Ben Hibburd’s review published on Letterboxd:
The Haunted Palace is directed by legendary B movie film-maker Roger Corman, and is written by Corman's long term collaborator Charles Beaumont. The film is an adaption of a novella by H. P. Lovecraft and and it's title taken from a poem by Edgar Allen Poe. The Haunted Palace tells the story of a necromancer named Joseph Curwen(Vincent Price). After performing a strange ritual on a young girl, the local townspeople accuse him of being a warlock. He is then burnt alive by the villagers of Arkham. In his final moments Curwen vows to return and exact vengeance upon the townspeople, and places a curse on them.
One hundred and ten years later his descendant Charles Dexter Ward(Vincent Price in a duel role), and his wife Ann(Debra Paget) arrive in Arkham after inheriting the palace of Joseph Curwen. During their stay Charles begins to fall under the control of Josephs spirit, and begins to replicate his ritual of summoning a Demon with the use of the Necronomicon.
I watched Arrow Video blu-ray release, and they did a marvellous job of restoring the film, the picture quality breathes new life into the film. Whilst the set design is fairly standard for a B movie Gothic town, it has a lot of charm, and has an effective atmosphere in the fog ridden town. The residents of the town are also well developed, they're plagued with fear and animosity due to Curwen's curse that ails their families, in-which they've developed malformations. The only downside is we only get a couple of scenes showcasing the effects of the curse before it's swept away, and it felt like a missed opportunity to add more depth to the residents unfair vitriol towards Curwen's descendant.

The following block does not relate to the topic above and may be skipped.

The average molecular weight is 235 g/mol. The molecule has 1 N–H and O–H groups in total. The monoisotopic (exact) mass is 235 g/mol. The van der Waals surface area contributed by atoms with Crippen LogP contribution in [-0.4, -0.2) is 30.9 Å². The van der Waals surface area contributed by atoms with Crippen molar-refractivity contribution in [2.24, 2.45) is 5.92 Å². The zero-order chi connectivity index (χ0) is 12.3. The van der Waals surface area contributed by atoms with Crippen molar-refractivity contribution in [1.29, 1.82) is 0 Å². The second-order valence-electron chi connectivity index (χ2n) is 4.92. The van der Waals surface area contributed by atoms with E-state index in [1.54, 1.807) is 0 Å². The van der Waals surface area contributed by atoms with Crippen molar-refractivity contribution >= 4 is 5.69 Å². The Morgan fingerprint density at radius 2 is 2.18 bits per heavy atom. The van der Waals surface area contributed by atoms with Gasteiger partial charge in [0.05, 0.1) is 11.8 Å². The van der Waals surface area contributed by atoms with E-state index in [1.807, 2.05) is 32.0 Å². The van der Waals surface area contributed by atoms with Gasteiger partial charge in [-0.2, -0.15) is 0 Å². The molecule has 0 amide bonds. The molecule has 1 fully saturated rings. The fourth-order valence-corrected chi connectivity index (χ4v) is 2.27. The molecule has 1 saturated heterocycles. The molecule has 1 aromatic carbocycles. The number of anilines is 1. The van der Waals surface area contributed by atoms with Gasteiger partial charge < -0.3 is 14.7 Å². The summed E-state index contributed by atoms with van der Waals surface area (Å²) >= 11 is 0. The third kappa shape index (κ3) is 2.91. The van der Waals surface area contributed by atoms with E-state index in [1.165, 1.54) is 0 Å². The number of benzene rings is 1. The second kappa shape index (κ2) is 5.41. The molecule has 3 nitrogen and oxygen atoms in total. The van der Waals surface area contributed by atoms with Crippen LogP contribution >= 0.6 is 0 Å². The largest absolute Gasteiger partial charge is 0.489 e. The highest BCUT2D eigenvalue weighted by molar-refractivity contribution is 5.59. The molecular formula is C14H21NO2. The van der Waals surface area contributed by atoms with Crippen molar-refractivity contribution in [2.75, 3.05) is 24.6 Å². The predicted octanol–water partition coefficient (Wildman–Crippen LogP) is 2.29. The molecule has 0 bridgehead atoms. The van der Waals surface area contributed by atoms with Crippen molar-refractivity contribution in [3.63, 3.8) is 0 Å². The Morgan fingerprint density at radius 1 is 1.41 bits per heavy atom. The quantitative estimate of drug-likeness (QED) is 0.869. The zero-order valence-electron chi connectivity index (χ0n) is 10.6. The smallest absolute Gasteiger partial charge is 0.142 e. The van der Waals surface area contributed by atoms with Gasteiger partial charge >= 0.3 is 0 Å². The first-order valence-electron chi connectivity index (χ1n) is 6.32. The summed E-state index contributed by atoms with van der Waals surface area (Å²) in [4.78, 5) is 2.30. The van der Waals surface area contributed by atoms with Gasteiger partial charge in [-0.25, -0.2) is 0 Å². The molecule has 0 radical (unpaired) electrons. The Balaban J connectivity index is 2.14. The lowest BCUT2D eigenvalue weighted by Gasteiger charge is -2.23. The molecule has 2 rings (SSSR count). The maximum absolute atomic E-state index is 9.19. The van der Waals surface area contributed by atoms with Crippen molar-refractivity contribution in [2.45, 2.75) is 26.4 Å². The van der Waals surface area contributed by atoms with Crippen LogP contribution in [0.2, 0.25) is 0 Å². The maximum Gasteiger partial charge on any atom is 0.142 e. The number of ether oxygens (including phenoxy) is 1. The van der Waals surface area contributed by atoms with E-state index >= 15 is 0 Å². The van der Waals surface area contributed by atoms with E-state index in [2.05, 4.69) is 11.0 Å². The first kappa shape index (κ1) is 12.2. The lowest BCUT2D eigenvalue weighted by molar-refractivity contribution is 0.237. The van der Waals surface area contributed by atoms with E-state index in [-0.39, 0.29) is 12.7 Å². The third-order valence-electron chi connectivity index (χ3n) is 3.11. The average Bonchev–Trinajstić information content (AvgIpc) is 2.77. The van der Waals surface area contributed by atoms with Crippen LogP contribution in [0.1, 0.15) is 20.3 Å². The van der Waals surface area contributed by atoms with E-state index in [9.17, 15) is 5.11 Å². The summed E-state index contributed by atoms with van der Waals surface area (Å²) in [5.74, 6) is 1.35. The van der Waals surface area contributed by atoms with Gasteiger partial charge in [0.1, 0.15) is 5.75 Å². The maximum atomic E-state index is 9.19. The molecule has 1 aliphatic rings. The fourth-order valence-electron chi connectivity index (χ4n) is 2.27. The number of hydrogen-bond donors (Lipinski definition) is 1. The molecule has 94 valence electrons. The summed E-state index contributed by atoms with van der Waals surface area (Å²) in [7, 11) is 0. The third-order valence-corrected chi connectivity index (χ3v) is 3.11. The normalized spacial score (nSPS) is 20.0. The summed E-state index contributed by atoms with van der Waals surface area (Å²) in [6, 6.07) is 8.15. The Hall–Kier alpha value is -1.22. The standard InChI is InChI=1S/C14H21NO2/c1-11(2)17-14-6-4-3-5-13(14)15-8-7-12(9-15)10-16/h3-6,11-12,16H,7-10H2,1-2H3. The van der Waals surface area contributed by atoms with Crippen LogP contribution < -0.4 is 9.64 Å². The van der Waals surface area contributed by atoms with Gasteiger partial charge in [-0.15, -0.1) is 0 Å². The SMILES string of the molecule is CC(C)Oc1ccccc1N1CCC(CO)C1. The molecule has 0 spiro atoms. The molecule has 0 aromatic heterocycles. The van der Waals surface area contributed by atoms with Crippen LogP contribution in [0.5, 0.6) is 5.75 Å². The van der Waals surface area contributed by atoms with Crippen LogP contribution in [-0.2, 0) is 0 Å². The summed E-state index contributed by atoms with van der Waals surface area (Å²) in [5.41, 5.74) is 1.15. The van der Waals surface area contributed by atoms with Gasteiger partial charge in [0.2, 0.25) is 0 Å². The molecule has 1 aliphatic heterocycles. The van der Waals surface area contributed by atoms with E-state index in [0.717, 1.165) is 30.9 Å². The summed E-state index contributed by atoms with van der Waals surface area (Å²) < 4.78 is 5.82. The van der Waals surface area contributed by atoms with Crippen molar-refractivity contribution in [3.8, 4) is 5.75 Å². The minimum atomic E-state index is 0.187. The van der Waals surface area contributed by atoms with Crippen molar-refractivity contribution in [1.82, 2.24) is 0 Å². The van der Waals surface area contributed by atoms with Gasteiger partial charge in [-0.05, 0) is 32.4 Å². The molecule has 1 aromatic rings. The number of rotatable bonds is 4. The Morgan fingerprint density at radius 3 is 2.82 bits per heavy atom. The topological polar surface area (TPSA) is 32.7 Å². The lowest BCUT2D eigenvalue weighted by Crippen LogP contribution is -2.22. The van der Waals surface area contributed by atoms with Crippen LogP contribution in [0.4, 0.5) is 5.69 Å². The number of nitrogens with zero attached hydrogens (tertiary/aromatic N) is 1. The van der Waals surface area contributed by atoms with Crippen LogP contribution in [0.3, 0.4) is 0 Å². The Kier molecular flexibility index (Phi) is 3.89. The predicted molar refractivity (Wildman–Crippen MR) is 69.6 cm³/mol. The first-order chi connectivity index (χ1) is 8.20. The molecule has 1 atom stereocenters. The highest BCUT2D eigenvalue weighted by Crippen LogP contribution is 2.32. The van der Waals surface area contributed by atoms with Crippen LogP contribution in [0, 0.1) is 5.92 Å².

Vincent Price gives a fantastic commanding performance, which at times can feel a bit stagy, but works well when he's portraying two different personalities. The good direction from Corman never allows for any confusion as to who's currently inhabiting Wards body at any given time. Debra Paget also does good work in her final film role as Wards wife Ann. She becomes more robust, and hands on, in finding out what's happening to him as she notices the change in him. Paget along with Price bring a level of class to a film that could easily of felt silly. The film is also helped along by good supporting performances from Lon Chaney Jr. as the Palace's caretaker, and Frank Maxwell the town doctor that helps Ann Investigate the strange occurrences.
The film also contains of the best scores iv'e heard from a Horror film. it's orchestral style waltz is used to great effect. The only real complaints I have with the film was that despite it's excellent build up the film fell a bit flat in it's third act. Also despite this being a Lovecraft adaptation we only get one quick glance of the demon that was being summoned. This plot line was disappointing, it felt rushed and in the end was completely inconsequential. For the most part this film worked better as a straight up revenge film, as Curwen begins bumping off the townsfolk. There is a-lot of fun to be had with The Haunted palace, it's just a shame that it's let down by the screenplay which had a-lot of potential but doesn't go anywhere with the more interesting supernatural elements.